Religion[edit | edit source]
|Affiliation||% of the Banat population|
The Banatian Constitution guarantees the free exercise of religion and forbids the Diet from passing any law promoting religious law. Christianity has been the most practiced religion in the Banat since its founding with Catholics claiming the most adherents. In spite of this, weekly church attendance has been declining since the communist regime and currently stands at 56%. Irreligion has been growing particularly among younger Banatians.
Catholics remains the largest group in the Banat, Roman and Greek Catholic. The largest Christian non-Catholic denomination is Eastern Orthodoxy at 24.15%.
Judaism is the largest non-Christian religion with 1.2% with the next 3.8 constituting Buddhism (1.1%), Asatru (1.1%), and Islam (1.1%). There also exists a diverse number of religious communities of minute populations: for example Hindu or Zalmoxian
Religion has influenced the Banat which has held a strong Catholic tradition. Although the government cannot pass any religious laws, the government has on many occasions been influenced or pressured by religious organizations and groups.
In regard towards the military, religious observers can opt to be a conscientious objector in times of a military draft and serve as a non-combatant in the forces. Such claims are taken seriously and rigorous background checks help determine whether an individual may receive such status.
While the Parliament of the Banat is constitutionally prevented from restricting the practice of religion, it does have the power to restrict religious activity that would violate the constitution or law such as murder and polygamy. It also can deem whether or not an organization claiming religious status can be eligible for tax exemption.
Family structure and law[edit | edit source]
In 2014, 73% of Banatians over the age of 25 were married or cohabited, 1% were widowed, 8% were divorced, and the rest have never married or been involved in a long-term relationship. Marriage and the nuclear family are two important concepts which are deeply rooted into Banatian culture. Until contemporary times, marriage was defined a monogamous union between a man and a woman. Since at least the 2000s, this view has been challenged by pro-LGBT activists who helped push towards greater cultural acceptance in the Banat. Divorce is deeply frowned upon and discouraged in traditional Banatian culture although divorce rates have steadily rose to affecting 20 out of 100 marriages in 2014.
According to the 2010 census, same-sex marriages accounted for 1.2% of all marriages in the Banat. Same-sex marriages are legally recognized in all cantons. Marriage between first cousins is legal and polygamy is illegal in all of the cantons although adultery and extramarital laws are either non-existent or unenforced. Similarly, child pornography is criminalized in all cantons and the distribution, ownership, or creation of such material is considered a felony at the federal law.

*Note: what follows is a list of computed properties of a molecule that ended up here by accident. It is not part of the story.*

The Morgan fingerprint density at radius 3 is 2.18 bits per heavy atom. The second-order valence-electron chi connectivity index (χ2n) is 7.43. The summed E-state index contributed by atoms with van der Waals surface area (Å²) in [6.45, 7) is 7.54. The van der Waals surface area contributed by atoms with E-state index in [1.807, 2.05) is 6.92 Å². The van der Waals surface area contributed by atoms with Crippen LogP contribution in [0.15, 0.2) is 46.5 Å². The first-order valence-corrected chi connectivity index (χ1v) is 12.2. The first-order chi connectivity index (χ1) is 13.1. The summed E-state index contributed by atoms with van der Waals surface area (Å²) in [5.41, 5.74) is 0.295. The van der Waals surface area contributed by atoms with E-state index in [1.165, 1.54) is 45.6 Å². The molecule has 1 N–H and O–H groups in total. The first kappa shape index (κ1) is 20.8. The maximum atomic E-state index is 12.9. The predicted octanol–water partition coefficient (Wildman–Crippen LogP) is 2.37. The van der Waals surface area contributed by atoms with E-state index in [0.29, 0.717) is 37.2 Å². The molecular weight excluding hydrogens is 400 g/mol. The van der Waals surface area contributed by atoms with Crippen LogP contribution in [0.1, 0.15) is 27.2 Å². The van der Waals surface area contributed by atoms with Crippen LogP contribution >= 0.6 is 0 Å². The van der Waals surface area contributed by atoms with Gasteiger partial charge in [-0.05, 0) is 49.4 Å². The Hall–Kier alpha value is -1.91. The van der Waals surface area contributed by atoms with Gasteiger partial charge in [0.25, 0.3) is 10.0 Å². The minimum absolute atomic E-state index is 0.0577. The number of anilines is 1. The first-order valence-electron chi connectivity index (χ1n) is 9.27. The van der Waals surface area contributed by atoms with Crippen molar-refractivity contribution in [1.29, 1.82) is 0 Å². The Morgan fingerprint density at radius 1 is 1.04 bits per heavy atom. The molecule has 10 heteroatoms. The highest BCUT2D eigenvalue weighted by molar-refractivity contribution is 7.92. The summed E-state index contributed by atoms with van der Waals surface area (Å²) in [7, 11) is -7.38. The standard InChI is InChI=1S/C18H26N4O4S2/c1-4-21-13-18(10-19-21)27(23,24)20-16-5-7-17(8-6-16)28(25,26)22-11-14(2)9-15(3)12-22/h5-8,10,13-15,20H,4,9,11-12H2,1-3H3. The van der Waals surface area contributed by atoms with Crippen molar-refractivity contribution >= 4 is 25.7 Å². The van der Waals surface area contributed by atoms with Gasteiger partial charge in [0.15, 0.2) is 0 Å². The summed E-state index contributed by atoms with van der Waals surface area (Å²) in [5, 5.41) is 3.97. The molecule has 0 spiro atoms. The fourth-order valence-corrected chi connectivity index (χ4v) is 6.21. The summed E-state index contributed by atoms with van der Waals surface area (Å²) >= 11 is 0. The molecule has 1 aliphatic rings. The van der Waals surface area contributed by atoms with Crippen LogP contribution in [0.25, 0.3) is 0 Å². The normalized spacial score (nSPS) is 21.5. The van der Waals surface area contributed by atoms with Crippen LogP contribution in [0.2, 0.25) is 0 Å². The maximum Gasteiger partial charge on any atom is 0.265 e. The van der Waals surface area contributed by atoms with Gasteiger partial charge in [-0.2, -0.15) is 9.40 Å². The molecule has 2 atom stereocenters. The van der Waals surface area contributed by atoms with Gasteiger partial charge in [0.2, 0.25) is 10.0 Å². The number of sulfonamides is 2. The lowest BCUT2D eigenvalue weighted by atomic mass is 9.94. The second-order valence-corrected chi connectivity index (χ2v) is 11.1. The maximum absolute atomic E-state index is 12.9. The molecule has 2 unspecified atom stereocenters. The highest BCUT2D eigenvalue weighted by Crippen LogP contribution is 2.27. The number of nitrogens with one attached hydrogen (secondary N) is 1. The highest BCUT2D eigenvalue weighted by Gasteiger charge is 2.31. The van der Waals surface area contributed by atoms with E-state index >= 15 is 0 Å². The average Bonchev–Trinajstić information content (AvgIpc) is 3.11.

The legalization of cannabis has been a debate in the country. The liberal and progressive fronts advocate it's legalization, but conservatives point to the cannabis tourism in the Netherlands as being 'not productive'. Currently, cannabis is decriminalized and legal for medical and spiritual purposes.
Culture[edit | edit source]
Cuisine[edit | edit source]
Banatian cuisine is a mix of Serbian, Romanian, German and Hungarian cuisine. Banatian cuisine emphasises the freshness of ingredients and cooking skill of the chef. Wheat enjoys status as the staple grain and make up the basis of a Banatian diet. Pork, beef, chicken, and mutton are the most used meats, but Banatian cuisine readily makes use of any edible meats; including horse, lamb, rabbit and snails. Fruits such as apricots, berries, and apples are frequently consumed raw and are only sometimes added into dishes, while vegetables are typically eaten boiled or stewed.
Seasoning is used heavily to add additional flavour, for example, garlic is used heavily in many dishes, while peppers are used heavily in spicy dishes. Other seasoning (not including spices) include vinegar, salt, sugar, black peppers, spring onion, and wine. Spices that are commonly used are chili peppers, and powdered black pepper. With the exception of rosemary, which is used merely as garnish, there is little to no usage of fresh herbs.
Literature[edit | edit source]
Music[edit | edit source]
Sport[edit | edit source]
Footnotes[edit | edit source]
|Hungary||Hungary||Romania • Mieresch|
|Croatia • Danube||Romania • Czerna|
|Serbia • Danube||Serbia • Danube||Romania • Czerna|